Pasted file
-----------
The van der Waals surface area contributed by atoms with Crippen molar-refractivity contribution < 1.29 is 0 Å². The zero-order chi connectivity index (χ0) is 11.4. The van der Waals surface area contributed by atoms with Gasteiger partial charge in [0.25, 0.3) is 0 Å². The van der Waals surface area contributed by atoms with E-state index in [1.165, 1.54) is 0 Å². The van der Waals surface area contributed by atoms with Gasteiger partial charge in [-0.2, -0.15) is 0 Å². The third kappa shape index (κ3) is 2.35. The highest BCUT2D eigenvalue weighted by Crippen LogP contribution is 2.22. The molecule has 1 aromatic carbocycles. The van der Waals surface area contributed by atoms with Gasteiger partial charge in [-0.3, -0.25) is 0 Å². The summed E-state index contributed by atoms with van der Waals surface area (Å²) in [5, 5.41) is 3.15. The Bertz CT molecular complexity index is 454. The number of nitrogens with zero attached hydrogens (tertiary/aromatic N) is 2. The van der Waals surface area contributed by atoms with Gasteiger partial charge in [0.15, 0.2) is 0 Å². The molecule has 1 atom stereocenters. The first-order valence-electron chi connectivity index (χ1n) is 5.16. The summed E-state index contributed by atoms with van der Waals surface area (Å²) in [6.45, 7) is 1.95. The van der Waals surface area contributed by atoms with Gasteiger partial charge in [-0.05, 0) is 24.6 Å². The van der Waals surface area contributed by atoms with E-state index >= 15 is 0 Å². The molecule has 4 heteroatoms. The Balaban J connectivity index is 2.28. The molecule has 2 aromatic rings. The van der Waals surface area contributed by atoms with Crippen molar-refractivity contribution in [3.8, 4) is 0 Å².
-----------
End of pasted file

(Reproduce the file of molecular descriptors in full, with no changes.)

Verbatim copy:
The van der Waals surface area contributed by atoms with Crippen molar-refractivity contribution < 1.29 is 0 Å². The zero-order chi connectivity index (χ0) is 11.4. The van der Waals surface area contributed by atoms with Gasteiger partial charge in [0.25, 0.3) is 0 Å². The van der Waals surface area contributed by atoms with E-state index in [1.165, 1.54) is 0 Å². The van der Waals surface area contributed by atoms with Gasteiger partial charge in [-0.2, -0.15) is 0 Å². The third kappa shape index (κ3) is 2.35. The highest BCUT2D eigenvalue weighted by Crippen LogP contribution is 2.22. The molecule has 1 aromatic carbocycles. The van der Waals surface area contributed by atoms with Gasteiger partial charge in [-0.3, -0.25) is 0 Å². The summed E-state index contributed by atoms with van der Waals surface area (Å²) in [5, 5.41) is 3.15. The Bertz CT molecular complexity index is 454. The number of nitrogens with zero attached hydrogens (tertiary/aromatic N) is 2. The van der Waals surface area contributed by atoms with Gasteiger partial charge in [0.15, 0.2) is 0 Å². The molecule has 1 atom stereocenters. The first-order valence-electron chi connectivity index (χ1n) is 5.16. The summed E-state index contributed by atoms with van der Waals surface area (Å²) in [6.45, 7) is 1.95. The van der Waals surface area contributed by atoms with Gasteiger partial charge in [-0.05, 0) is 24.6 Å². The van der Waals surface area contributed by atoms with E-state index >= 15 is 0 Å². The molecule has 4 heteroatoms. The Balaban J connectivity index is 2.28. The molecule has 2 aromatic rings. The van der Waals surface area contributed by atoms with Crippen molar-refractivity contribution in [3.8, 4) is 0 Å².